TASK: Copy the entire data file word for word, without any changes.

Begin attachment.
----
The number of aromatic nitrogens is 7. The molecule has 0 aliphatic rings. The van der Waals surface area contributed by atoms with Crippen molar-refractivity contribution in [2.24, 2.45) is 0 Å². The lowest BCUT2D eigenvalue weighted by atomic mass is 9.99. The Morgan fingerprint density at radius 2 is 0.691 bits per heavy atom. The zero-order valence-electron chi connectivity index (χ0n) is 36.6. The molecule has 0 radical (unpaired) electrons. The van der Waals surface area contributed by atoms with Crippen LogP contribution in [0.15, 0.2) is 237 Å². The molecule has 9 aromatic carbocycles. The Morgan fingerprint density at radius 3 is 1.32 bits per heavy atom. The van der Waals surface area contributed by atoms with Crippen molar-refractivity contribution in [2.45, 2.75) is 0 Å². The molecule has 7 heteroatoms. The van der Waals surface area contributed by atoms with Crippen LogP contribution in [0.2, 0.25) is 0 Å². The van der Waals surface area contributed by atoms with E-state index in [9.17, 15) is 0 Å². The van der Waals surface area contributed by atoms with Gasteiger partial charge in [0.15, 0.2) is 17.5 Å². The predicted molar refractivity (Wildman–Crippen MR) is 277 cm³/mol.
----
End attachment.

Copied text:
The number of aromatic nitrogens is 7. The molecule has 0 aliphatic rings. The van der Waals surface area contributed by atoms with Crippen molar-refractivity contribution in [2.24, 2.45) is 0 Å². The lowest BCUT2D eigenvalue weighted by atomic mass is 9.99. The Morgan fingerprint density at radius 2 is 0.691 bits per heavy atom. The zero-order valence-electron chi connectivity index (χ0n) is 36.6. The molecule has 0 radical (unpaired) electrons. The van der Waals surface area contributed by atoms with Crippen LogP contribution in [0.15, 0.2) is 237 Å². The molecule has 9 aromatic carbocycles. The Morgan fingerprint density at radius 3 is 1.32 bits per heavy atom. The van der Waals surface area contributed by atoms with Crippen molar-refractivity contribution in [2.45, 2.75) is 0 Å². The molecule has 7 heteroatoms. The van der Waals surface area contributed by atoms with Crippen LogP contribution in [0.2, 0.25) is 0 Å². The van der Waals surface area contributed by atoms with E-state index in [9.17, 15) is 0 Å². The van der Waals surface area contributed by atoms with Gasteiger partial charge in [0.15, 0.2) is 17.5 Å². The predicted molar refractivity (Wildman–Crippen MR) is 277 cm³/mol.